Babies have been carried since babies have been born, yet, in our culture, babies are carried in their car seats (what some call “plastic buckets”). Wouldn’t it be nice to bring our babies close again? To remove the foot-wide space of plastic and embrace the tenderness that is our child? All too soon, those babies grow up and are gone; hold them tight while you can.
The way most of the world carries their children is with a sling. From rebozos in Latin America to the kangas of the Maasai, baby wearing is very much the norm. Our own culture and even our local community is seeing an increase in baby wearing. Where does someone start who has never worn a baby before?
Many different types of slings exist. Some are simple cloth, others silk (the choice of materials are endless!), some with padded shoulders, some that go on the front of mom or dad with the baby facing in, and others facing outward. Style and comfort can be combined as you find a sling that is tailored just for you. An experienced mom or a specialty store that offers natural supplies for baby can certainly help you out.
It can take some time to get used to wearing the sling and even some time for the baby to get used to being in the sling. Practice makes for easy-going days and accomplishing things that you might not otherwise have been able to do. Laundry, shopping, and daily walks become a reality once you hit your stride with the sling. The more you wear the sling, the more you will enjoy it.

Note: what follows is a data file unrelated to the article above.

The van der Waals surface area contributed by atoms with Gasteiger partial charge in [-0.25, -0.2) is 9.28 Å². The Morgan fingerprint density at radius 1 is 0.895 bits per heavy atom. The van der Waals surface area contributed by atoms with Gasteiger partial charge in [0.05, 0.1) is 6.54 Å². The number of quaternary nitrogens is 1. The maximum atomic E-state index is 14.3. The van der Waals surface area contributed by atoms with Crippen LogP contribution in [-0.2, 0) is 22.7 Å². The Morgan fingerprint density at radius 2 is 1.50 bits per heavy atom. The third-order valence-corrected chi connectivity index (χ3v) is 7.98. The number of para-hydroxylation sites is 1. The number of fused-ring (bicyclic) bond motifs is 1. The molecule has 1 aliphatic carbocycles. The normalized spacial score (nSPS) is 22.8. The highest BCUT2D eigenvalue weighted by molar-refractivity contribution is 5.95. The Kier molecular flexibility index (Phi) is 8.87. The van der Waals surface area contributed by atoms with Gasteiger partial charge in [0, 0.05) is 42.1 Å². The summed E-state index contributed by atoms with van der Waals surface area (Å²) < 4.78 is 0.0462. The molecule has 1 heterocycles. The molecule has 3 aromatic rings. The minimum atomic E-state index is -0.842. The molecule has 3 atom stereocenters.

Nursing in the sling is a cinch and for those that find modesty very important. They afford mom plenty of freedom and time out in the world.
Dads love slings, too, and are able to offer mom some time alone if she is needing that. When colicky evenings traumatize new parents, a sling can offer the baby some tender swaying and some semblance of the memory of being in the womb. Either parent is able to head to the beach or walk around the block, allowing mom or dad some exercise and head-clearing time.
Many wonder if carrying a baby on one hip or the other is tiring, but most who regularly carry their children find it surprisingly easy; not quite the same as when carrying a baby when they are on the inside, which can be more uncomfortable. The extra weight of the baby is evenly distributed as the sling curls around your back and sides.
Slinging a baby is merely one part of what has become known as Attachment Parenting… a belief that the child’s needs are at least as important (if not more so for a time) than the parent’s needs. AP families are also known to co-sleep, have extended nursing of their babies, child-led toilet learning, and even a concept known as un-schooling (allowing your child to live and learn in life, not in a structured school environment). But others who don’t necessarily ascribe to the complete AP picture can benefit from slinging their babies and might consider a trip to the local sling shop for a fitting.
After all, don’t we all love to be held?